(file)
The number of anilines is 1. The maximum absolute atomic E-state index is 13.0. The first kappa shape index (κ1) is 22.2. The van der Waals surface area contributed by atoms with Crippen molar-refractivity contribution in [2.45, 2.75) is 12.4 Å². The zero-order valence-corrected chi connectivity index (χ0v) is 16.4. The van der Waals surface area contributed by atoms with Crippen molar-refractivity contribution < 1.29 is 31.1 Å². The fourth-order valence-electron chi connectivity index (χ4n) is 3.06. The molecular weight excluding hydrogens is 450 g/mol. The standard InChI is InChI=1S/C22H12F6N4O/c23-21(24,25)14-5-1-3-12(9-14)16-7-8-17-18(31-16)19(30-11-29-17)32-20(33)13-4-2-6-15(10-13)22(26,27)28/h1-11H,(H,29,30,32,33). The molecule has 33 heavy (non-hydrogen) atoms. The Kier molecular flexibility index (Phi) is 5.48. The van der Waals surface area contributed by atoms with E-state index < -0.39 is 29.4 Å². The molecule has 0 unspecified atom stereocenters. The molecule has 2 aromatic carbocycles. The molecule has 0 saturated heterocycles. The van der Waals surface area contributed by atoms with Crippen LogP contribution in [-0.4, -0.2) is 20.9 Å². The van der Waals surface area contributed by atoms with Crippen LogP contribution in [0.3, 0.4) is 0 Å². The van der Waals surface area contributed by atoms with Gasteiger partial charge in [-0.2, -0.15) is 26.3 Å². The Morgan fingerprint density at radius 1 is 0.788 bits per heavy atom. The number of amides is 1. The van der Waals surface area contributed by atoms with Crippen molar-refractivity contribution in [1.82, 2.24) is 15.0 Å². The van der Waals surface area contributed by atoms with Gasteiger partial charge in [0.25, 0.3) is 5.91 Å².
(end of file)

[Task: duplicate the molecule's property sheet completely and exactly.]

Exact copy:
The number of anilines is 1. The maximum absolute atomic E-state index is 13.0. The first kappa shape index (κ1) is 22.2. The van der Waals surface area contributed by atoms with Crippen molar-refractivity contribution in [2.45, 2.75) is 12.4 Å². The zero-order valence-corrected chi connectivity index (χ0v) is 16.4. The van der Waals surface area contributed by atoms with Crippen molar-refractivity contribution < 1.29 is 31.1 Å². The fourth-order valence-electron chi connectivity index (χ4n) is 3.06. The molecular weight excluding hydrogens is 450 g/mol. The standard InChI is InChI=1S/C22H12F6N4O/c23-21(24,25)14-5-1-3-12(9-14)16-7-8-17-18(31-16)19(30-11-29-17)32-20(33)13-4-2-6-15(10-13)22(26,27)28/h1-11H,(H,29,30,32,33). The molecule has 33 heavy (non-hydrogen) atoms. The Kier molecular flexibility index (Phi) is 5.48. The van der Waals surface area contributed by atoms with E-state index < -0.39 is 29.4 Å². The molecule has 0 unspecified atom stereocenters. The molecule has 2 aromatic carbocycles. The molecule has 0 saturated heterocycles. The van der Waals surface area contributed by atoms with Crippen LogP contribution in [-0.4, -0.2) is 20.9 Å². The van der Waals surface area contributed by atoms with Crippen LogP contribution in [0.3, 0.4) is 0 Å². The van der Waals surface area contributed by atoms with Gasteiger partial charge in [-0.2, -0.15) is 26.3 Å². The Morgan fingerprint density at radius 1 is 0.788 bits per heavy atom. The number of amides is 1. The van der Waals surface area contributed by atoms with Crippen molar-refractivity contribution in [1.82, 2.24) is 15.0 Å². The van der Waals surface area contributed by atoms with Gasteiger partial charge in [0.25, 0.3) is 5.91 Å².